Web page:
Upon separation from their job, out-of-work New Hampshire residents may file an application for unemployment benefits online at Workforce Connect. Individuals who don’t have access to the internet may apply using a public-use computer at their local NHES office. The application typically takes 20 to 30 minutes to fill out, and applicants should be prepared to provide the following information:
- Telephone number
- Email address
- Home and mailing address
- Social Security number (Alien Registration Number for non-U.S. citizens)
- 18-month work or military service history
Applicants should make sure to answer all questions honestly and accurately, as errors can cause an underpayment or overpayment of benefits. Intentional misinformation on an application can even result in a charge of fraud, which carries up to $4,000 in fines and imprisonment of up to 15 years. Applicants who need help completing the application should call the unemployment hotline at (603) 271-7700 to speak with a trained agent.
After submitting the completed application form, claimants receive a confirmation number, which should be written down or printed as proof of filing. If the agency requires additional information to process the claim, they'll contact the applicant through email or the Workforce Connect correspondence box. Applicants should respond to any requests for information promptly. When the agency reaches a decision, they'll send the applicant a Determination of Eligibility notice indicating whether benefits have been approved or denied.
How Much Do You Get From New Hampshire Unemployment?
How much money an applicant receives depends on their monetary determination, which is sent separately from the Determination of Eligibility. A successful applicant's weekly benefit amount ranges anywhere from $32, for individuals who just met the minimum earnings eligibility requirements, up to a maximum of $427 for individuals who brought in $41,500 or more in wages during the base period.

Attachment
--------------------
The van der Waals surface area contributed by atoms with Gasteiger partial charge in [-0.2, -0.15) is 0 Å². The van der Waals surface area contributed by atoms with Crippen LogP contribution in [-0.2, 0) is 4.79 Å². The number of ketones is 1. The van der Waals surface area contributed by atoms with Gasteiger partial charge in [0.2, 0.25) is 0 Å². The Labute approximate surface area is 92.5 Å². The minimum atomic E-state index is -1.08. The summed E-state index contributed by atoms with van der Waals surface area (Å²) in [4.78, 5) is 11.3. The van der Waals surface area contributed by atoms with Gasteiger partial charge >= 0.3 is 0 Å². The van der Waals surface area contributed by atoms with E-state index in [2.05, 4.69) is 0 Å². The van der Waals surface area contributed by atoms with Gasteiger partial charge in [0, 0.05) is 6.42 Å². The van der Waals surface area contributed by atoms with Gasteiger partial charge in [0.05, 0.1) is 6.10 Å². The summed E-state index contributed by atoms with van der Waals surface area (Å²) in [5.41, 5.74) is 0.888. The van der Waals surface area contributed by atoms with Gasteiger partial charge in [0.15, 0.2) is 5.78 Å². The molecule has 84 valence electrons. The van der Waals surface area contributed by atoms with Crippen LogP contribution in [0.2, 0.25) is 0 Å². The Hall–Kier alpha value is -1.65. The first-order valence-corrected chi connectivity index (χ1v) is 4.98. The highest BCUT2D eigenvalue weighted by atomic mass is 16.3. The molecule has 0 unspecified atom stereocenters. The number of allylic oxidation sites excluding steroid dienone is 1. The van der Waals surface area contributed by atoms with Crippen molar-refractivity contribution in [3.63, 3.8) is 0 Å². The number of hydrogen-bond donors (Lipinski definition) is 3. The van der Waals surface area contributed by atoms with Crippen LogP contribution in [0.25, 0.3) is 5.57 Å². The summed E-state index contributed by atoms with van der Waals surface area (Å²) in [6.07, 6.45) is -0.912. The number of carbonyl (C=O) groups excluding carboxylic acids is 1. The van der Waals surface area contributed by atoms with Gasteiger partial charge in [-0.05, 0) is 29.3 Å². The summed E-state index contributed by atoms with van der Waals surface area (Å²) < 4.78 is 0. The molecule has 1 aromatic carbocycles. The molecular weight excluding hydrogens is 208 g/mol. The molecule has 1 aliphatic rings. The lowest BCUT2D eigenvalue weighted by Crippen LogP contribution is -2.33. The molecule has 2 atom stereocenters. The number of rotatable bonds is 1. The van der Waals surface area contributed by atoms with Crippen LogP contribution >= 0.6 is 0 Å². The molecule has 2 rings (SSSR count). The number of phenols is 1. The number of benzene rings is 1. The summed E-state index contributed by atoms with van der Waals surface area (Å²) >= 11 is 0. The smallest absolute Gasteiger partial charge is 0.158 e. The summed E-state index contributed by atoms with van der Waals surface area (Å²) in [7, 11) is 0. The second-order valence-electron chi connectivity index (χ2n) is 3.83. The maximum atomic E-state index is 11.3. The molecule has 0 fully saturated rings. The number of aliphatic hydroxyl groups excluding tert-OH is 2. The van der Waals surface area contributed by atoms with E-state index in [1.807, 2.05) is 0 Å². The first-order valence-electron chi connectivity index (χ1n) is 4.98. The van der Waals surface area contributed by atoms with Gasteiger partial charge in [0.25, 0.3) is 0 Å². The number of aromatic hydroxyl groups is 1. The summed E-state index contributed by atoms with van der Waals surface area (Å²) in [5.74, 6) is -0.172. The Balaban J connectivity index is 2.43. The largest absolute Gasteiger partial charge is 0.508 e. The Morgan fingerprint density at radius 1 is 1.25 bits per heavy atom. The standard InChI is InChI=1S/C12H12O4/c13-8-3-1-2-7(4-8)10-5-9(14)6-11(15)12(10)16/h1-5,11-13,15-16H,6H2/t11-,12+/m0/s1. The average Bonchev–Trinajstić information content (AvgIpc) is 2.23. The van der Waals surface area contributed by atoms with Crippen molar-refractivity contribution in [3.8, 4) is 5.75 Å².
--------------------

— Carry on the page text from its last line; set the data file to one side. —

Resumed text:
Approved applicants typically receive benefits over a maximum of 26 weeks, not including the initial waiting week, which is the first week an individual is eligible for benefits. Individuals who file partial weekly claims after accepting a part-time job may be able to receive benefits for a longer period. Payments may also be extended during periods of high unemployment in the state.
What Happens if Unemployment Claims in New Hampshire Are Denied?
If a New Hampshire unemployment claim is denied for any reason, the applicant has a right to appeal the decision. The state offers multiple levels of appeal before a decision is considered final, including:
- An Appeal Tribunal hearing
- A reopen request
- The Appellate Board
- A reconsideration request
- The New Hampshire Supreme Court
All appeal requests should be submitted in writing to the proper agency within the allotted deadline, as indicated on the Determination of Eligibility or another relevant state document. Appeals that are filed past this deadline should include a reason for the late filing.
Applicants are expected to attend appeals hearings, and the assigned hearings officer may dismiss the case if the claimant doesn’t show up. If this happens, the initial unemployment benefits decision becomes final. However, some hearings may occur over telephone or video conference. The Appeals Unit may also make special arrangements for individuals who are unable to travel.
During the hearing, appellants may present evidence and testimony or call on witnesses who have firsthand knowledge of the situation. Although a lawyer isn’t required for the proceedings, appellants may hire representation at their discretion. A claims representative is also available to help individuals prepare their case.
A decision is typically returned within 2 weeks of the hearing. The notification the applicant receives also contains information on escalating the appeal.